A photo – Shahadat rahman – Unsplash
In quantum networks, data is transmitted over fiber optic channels using polarized photons. Photons are very fragile and are destroyed when read. In theory, this property protects quantum communication channels from eavesdropping; therefore, their use for distributing cryptographic keys between classical computing systems is considered a rather promising solution.
At the same time, the implementation of such systems – even at the level of scientific laboratories – cost a lot and do not allow achieving high transfer rates. For the most part, they use a simple point-to-point format, using repeaters and trusted nodes to read the encoded data and send it down the chain. This approach – with the introduction of a large number of intermediate elements – writes off some of the declared advantages of the system from the point of view of information security, complicates the structure and process of network deployment.
In August, a group of physicists from South Africa presented an alternative mechanism for quantum key distribution. It allows you to establish an exchange between ten participants and does not require repeaters.
How it works
For this project, engineers proposed to move away from classical coding approaches in quantum key distribution systems and transmitted cryptographic information using orbital angular momentum (orbital angular momentum, OAM) – it describes the direction of rotation and the strength of the twist of the photon and possesses high information capacity. Scientists have even compared the polarization of a photon in traditional quantum key distribution systems to a coin toss, and OAM to a dice with an infinite number of sides.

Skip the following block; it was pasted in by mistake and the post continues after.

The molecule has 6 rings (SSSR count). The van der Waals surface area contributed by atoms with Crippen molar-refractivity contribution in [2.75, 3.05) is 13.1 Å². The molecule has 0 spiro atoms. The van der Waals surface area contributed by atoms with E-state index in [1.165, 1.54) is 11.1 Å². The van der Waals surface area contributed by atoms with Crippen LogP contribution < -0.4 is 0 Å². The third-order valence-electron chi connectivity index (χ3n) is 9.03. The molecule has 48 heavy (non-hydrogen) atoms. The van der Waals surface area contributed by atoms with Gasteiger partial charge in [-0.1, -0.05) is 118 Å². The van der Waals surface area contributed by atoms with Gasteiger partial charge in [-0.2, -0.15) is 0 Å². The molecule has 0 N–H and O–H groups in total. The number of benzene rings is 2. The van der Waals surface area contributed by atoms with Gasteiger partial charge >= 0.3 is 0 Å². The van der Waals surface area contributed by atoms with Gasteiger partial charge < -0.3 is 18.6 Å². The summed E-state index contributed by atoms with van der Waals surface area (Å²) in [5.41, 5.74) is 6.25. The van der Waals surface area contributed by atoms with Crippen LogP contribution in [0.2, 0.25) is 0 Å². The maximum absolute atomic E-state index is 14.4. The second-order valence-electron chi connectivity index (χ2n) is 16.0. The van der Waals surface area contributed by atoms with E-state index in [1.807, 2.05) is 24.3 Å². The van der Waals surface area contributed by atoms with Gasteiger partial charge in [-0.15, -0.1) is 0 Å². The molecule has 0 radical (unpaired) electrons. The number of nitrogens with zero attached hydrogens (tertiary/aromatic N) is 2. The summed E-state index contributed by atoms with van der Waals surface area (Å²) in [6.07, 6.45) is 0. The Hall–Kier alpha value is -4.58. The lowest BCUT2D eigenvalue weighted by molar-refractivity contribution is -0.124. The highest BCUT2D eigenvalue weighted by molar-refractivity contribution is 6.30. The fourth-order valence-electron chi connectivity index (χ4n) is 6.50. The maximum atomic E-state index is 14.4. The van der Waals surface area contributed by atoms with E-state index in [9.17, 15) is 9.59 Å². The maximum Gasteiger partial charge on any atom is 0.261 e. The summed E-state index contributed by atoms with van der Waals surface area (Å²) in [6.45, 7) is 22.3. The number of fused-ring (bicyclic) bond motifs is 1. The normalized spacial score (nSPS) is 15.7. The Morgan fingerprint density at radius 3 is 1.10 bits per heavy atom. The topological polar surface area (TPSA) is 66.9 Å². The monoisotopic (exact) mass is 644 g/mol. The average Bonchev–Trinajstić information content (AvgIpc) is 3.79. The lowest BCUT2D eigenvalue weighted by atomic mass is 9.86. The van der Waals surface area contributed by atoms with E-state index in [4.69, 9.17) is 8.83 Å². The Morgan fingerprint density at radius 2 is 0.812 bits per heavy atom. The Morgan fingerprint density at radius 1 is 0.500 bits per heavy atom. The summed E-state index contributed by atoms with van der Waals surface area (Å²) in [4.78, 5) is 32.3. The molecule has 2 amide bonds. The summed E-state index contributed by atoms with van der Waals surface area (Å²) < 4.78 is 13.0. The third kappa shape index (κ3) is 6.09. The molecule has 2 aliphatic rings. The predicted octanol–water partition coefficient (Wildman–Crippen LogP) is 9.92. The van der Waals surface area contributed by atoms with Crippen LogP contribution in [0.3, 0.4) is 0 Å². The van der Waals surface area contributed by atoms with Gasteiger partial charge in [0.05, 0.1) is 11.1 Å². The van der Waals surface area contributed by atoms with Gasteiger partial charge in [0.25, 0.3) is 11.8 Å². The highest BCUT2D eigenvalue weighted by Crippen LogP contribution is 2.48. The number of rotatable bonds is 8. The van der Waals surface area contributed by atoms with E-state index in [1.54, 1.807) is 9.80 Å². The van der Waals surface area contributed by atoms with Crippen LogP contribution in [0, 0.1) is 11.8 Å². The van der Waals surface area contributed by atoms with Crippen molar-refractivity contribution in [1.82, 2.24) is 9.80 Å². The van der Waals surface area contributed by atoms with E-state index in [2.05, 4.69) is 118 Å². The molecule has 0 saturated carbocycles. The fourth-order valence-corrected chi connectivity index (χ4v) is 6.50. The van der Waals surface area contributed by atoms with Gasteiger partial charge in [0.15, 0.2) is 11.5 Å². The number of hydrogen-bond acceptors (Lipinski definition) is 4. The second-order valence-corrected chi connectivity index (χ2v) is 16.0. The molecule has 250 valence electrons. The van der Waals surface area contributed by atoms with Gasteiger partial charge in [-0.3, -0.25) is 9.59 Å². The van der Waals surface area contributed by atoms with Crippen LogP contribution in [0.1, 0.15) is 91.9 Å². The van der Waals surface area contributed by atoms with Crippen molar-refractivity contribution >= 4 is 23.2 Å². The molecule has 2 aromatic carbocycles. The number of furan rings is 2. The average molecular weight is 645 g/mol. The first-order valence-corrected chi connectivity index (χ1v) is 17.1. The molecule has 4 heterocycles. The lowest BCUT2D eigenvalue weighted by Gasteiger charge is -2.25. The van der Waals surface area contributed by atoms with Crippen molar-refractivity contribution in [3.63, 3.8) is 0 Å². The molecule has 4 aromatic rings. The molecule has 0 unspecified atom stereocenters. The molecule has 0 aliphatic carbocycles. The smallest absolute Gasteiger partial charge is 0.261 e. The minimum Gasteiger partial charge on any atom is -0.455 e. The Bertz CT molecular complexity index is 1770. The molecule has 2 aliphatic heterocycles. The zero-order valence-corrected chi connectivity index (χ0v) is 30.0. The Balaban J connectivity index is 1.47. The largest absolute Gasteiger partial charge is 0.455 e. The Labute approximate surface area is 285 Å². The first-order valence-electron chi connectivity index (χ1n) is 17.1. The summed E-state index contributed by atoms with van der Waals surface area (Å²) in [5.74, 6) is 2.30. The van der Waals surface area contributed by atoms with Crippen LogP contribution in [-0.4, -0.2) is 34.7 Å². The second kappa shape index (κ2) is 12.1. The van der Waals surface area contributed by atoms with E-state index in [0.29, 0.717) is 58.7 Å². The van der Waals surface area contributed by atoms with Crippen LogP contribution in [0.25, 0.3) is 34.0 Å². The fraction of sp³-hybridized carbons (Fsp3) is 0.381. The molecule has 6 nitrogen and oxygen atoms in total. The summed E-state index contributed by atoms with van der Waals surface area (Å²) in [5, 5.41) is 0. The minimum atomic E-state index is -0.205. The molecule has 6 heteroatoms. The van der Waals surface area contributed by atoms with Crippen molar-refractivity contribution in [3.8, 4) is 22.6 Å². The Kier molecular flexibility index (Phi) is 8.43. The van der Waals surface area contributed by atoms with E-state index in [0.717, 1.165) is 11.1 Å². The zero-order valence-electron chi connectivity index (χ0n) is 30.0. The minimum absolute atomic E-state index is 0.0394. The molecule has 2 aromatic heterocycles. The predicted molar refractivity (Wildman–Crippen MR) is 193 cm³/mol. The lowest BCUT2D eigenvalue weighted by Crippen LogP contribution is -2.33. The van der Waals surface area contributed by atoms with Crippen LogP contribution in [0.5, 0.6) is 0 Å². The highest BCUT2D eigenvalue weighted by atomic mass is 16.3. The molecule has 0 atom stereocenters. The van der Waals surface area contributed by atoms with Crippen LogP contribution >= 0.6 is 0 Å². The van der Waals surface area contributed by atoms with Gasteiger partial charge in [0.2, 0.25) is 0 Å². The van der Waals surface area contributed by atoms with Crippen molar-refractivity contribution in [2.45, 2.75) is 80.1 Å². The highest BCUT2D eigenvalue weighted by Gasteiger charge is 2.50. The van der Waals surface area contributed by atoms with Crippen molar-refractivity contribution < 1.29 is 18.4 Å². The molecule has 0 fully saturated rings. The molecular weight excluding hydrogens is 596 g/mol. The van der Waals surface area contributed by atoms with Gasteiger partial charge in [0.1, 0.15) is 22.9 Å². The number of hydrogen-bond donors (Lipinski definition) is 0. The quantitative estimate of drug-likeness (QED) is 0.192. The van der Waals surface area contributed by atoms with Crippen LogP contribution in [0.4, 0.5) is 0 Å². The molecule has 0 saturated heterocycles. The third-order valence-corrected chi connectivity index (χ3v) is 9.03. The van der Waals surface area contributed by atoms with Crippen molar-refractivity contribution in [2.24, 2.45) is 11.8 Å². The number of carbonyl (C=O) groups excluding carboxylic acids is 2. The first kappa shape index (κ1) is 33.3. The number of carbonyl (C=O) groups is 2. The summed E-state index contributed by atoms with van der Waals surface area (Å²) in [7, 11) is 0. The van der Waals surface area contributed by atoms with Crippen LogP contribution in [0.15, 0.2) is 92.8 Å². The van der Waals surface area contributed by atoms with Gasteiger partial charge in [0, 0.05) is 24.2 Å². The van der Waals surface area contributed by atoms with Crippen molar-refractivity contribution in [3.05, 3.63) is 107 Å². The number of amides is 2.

A photo – jesse ramirez – Unsplash
For data exchange, a scheme was proposed called “sending a parcel” (pass-the-parcel). A photon with encoded information in turn receives ten network participants, each of which performs certain operations with OAM without reading. Thus, the photon is not destroyed and returns to the sender. The latter makes a control reading and compares the state of the photon before and after transmission. Most importantly, the new approach allows you to distribute the key, even if only a part of the network participants trusts each other – for example, three or four. Classic systems cannot yet boast of such capabilities.
What’s up with the IT industry
Such developments bring the emergence of commercial and government quantum networks closer (such projects are already discuss at the US Department of Energy), reducing the cost of infrastructure and increasing its theoretical efficiency. So, in the Austrian Institute of Quantum Optics and Quantum Information convincedthat in the next five years, quantum networks will be able to unite computing devices at a distance of 50-100 kilometers.
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